Next is our ushers.  Our hostess will introduce the guest to one of our ushers that are standing at the sanctuary entrance.  The usher’s job is to help them find a seat.  Now this is a critical step.  Our ushers are trained to always have a spot open, about half-way down, on the main aisle.  He works with the members to insure this spot stays open.  I don’t want our guests sitting at the back where all kinds of distractions occur.  I want them on an aisle so they can easily respond at altar call time without having to squeeze past a bunch of people.

“After the guest is seated, the usher then discretely goes to several people and reminds them that a guest has arrived and if they could, to go over and greet them.  This way, until service starts, people are being friendly and talking to the guest the whole time.  We also try to get a couple about the same age to sit by them.  If someone runs the aisles or if tongues and interpretation occurs, they lean over and explain what’s happening.  They also invite them to go with them to the front and pray at altar time.  This same couple will introduce them to me following service and I personally invite them to the pastor’s reception.”

Mark sat back, mouth agape.  “Wow!  I am impressed!  How long did it take you to get all this working?”

Elder Baker smiled lightly.  “This sounds good as I tell it, but believe me, it’s a work in progress.  It’s something we keep refining and improving.  But it took a good year of hard work to get the main pieces in place.  But I still meet with each group regularly to encourage them and go over the key elements.  It’s doing better now than ever.”

Outside the organ began to play, and Brother Baker glanced at his watch. “We better hurry this up.  Service is starting.

The sixth element is welcoming the guests.  Once the guest is seated the hostess writes their name on a ‘guest map.’  This is a simple map of our sanctuary with the pulpit and platform at the bottom and long boxes representing each pew.  She writes their name on the pew where they are seated.  If their name is hard to pronounce, she even writes it phonically.  This is then brought to me during song service.  Later I go to the pulpit, look right at them and greet them by name.  This always seems to impress them.”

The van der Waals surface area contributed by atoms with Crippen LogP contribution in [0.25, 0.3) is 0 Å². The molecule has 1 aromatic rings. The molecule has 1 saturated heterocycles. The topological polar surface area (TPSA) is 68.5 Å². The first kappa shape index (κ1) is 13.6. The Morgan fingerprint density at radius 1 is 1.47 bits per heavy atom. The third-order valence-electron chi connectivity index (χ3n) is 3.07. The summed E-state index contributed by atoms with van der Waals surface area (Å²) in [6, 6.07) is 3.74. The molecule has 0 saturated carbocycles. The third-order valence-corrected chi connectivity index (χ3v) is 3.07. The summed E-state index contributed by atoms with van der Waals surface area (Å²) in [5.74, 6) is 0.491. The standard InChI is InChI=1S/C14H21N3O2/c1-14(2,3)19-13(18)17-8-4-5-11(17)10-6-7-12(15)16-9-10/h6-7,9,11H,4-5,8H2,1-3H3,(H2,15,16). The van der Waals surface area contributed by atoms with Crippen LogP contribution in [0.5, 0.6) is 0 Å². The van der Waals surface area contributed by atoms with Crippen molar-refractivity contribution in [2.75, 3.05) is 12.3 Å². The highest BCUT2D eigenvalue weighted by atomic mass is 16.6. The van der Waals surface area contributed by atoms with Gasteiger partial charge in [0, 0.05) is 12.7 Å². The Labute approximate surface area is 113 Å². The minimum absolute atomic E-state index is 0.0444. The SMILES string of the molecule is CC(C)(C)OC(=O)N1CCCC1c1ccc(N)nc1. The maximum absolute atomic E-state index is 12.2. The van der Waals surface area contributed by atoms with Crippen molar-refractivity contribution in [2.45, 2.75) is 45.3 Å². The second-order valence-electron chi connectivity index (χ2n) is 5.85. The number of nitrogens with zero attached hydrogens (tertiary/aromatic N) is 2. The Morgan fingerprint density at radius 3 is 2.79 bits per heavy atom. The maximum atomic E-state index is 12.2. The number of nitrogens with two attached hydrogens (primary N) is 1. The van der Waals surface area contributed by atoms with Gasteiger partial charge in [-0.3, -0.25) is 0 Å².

Mark held up his hand.  “So do you have each guest stand and let the congregation clap for them?”

“No, we don’t.  Research has shown that guests are uncomfortable being singled out in this way.  They do like to be acknowledged, but not made a spectacle.  So I just greet them and invite them to the ‘Pastor’s Reception’ following service.  We also have a ‘friendly time’ during service where all are invited to step out and greet those around them.  I think that adds a nice, warm touch to the service.”

Mark made several more notes.  “And the last step?”

“It’s the Pastor’s Reception.  We have a room off the vestibule where we have coffee, tea, juice and some coffee cake.  As altar service begins to wind down I make my way back there.  The ushers and hostesses on duty that service go to the vestibule at altar time and greet any guests as they leave and invite them to the reception.  I love to work in the altar but we have lots of trained altar workers.  So after a bit I try to slip out when I see guests leaving so I can speak with them.  We try to keep the conversation light and let them ask the questions.  I don’t want this to turn into an interrogation or sales pitch time.”

“Wow!  I like that,” Mark said.  “But unfortunately I don’t have a room off the vestibule to use.”

“Neither did we.  For a while we used the vestibule itself.  We just set up a table with coffee and cookies.  We have also used the fellowship hall.  Really, I don’t think this need to be all that fancy.  Guests just like meeting the Pastor and talking with other saints.  They want to know that we are real people.  This time has worked well for us.  I hope you give it a try.”


Time to Preach

Out in the sanctuary the singing began and Mark closed his notebook.  Slipping it back into his Bible case he grinned ruefully.  “You seem to always do this to me.  Now I have to get up there and preach the mind of God and you have my mind going a hundred miles an hour in another direction.  I should have known better than to talk to you before service!”

Elder Baker laughed.  “Oh, I’m sure you will do fine.  I just gave you a piece of my mind – and at my age, I have precious little to share!”

Mark laughed and they stood to make their way to the sanctuary.